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This blog makes liberal use of AB's journals, letters, travel notes, and other sources.

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Monday, 21 July 2014

Mixed response

Wednesday, July 21st., Cadogan Square, London.

We went to the Ruth Draper matinee. A packed and putrid matinee audience at the Garrick, nearly all women. Laughing in all the wrong places - giggling, whispering. Tea-drinking. Ruth is very clever. She is a wonderful imitator, but not much of a creator. Some things however, such as the Englishwoman showing her garden were splendidly cruel. Others feeble and formless. The observation seems to be exact but superficial. She is highly skilled and looks nice.

Ruth Draper (1884 -1956), American monologuist and monodramatist whose art was acclaimed throughout the United Statesand Europe. Draper was of a well-to-do family. Her career grew from a habit of writing sketches about persons she knew or had observed and performing them at parties. In 1911 she began performing professionally at clubs and schools. In 1917 Draper made her New York debut as a monologuist in a programme of one-act pieces, all of which were failures except for the one she had written entitled The Actress. She thereafter performed only her own material. Her London debut in 1920 in a bill of her own works was a great success and established her as the pre-eminent practitioner of her art. Draper’s monologues and monodramas were delicately crafted works that revealed a deep understanding of human character, which she conveyed with great skill and deft suggestion. She used a minimum of stage props, no scenery, and little in the way of costume change, yet she could people the stage at will. Her repertory eventually grew to 39 pieces with such titles as Three Generations at a Court of Domestic Relations, At an English House Party, The Miner’s Wife, A French Dressmaker, Opening a Bazaar, In County Kerry, The Italian Lesson, At an Art Exhibition, and Vive La France. In them she conjured up some 58 principal characters, endowing each with full individuality. A command of languages and dialects played a large part in her characterizations as well.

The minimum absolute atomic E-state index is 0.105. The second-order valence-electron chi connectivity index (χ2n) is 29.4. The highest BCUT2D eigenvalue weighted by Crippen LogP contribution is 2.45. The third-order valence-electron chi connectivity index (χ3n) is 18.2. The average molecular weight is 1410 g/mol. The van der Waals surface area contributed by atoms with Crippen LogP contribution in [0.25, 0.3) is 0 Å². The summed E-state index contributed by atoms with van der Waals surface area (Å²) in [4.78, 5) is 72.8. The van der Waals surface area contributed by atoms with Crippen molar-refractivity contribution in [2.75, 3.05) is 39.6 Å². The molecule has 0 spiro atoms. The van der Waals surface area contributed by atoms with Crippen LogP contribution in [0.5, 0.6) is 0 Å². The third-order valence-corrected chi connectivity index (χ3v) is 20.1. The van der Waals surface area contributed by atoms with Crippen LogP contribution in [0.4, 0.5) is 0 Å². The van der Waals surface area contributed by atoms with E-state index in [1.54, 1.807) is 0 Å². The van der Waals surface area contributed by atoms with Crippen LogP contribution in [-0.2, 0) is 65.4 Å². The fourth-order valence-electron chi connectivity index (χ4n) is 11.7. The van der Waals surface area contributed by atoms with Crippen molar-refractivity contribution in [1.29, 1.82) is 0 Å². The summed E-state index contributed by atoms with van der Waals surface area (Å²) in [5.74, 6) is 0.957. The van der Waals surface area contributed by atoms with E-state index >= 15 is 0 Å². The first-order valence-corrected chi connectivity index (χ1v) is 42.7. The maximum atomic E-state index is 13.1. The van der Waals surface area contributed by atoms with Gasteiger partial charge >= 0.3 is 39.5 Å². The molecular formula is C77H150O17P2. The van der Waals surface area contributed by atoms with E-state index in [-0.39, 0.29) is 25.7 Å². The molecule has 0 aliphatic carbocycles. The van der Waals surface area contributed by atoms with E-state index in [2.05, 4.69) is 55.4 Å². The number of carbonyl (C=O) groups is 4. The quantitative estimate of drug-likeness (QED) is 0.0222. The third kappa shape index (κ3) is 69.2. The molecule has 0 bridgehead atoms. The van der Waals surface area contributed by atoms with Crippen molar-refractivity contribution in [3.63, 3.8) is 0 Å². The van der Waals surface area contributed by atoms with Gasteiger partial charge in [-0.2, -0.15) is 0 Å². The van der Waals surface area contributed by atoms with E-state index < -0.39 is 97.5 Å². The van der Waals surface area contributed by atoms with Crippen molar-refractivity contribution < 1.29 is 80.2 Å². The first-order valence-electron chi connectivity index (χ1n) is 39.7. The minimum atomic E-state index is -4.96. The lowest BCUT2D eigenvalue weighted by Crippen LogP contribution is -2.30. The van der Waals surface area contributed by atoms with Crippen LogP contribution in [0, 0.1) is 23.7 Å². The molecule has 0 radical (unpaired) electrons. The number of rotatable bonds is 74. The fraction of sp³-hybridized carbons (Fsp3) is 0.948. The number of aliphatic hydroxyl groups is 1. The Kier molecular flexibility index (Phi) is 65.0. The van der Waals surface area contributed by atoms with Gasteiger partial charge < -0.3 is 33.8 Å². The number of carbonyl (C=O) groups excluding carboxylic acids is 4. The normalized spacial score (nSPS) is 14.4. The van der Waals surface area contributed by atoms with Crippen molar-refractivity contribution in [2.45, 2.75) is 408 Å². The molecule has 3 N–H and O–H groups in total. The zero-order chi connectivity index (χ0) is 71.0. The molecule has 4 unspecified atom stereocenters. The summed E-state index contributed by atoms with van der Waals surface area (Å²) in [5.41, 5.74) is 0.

I am still reading "Sous le Soleil de Satan". It is definitely not good, but I mean with Gods' help to finish it. Unintentional irony there, as the devil is a character in the book which has caused a stir in France.

"Under Satan's Sun", by Georges Bernanos is a powerful account of intense spiritual struggle that reflects the author's deeply-felt religion. The work develops a theme that persistently inspired Bernanos: the existence of evil as a spiritual force and its dramatic role in human destiny. This haunting novel follows the fortunes of a young, gauche, and fervent Catholic priest who is a misfit in the world and in his church, creating scandal and disharmony wherever he turns. His insight into the inner lives of others and his perception of the workings of Satan in the everyday are gifts that fatefully come into play in the priest's chance encounter with a young murderess, whose life and emotions he can see with a dreadful clarity, and whose destiny inexorably becomes entangled with his own. A film based on the novel won the Palme d'Or prize at the 1987 Cannes Film Festival.

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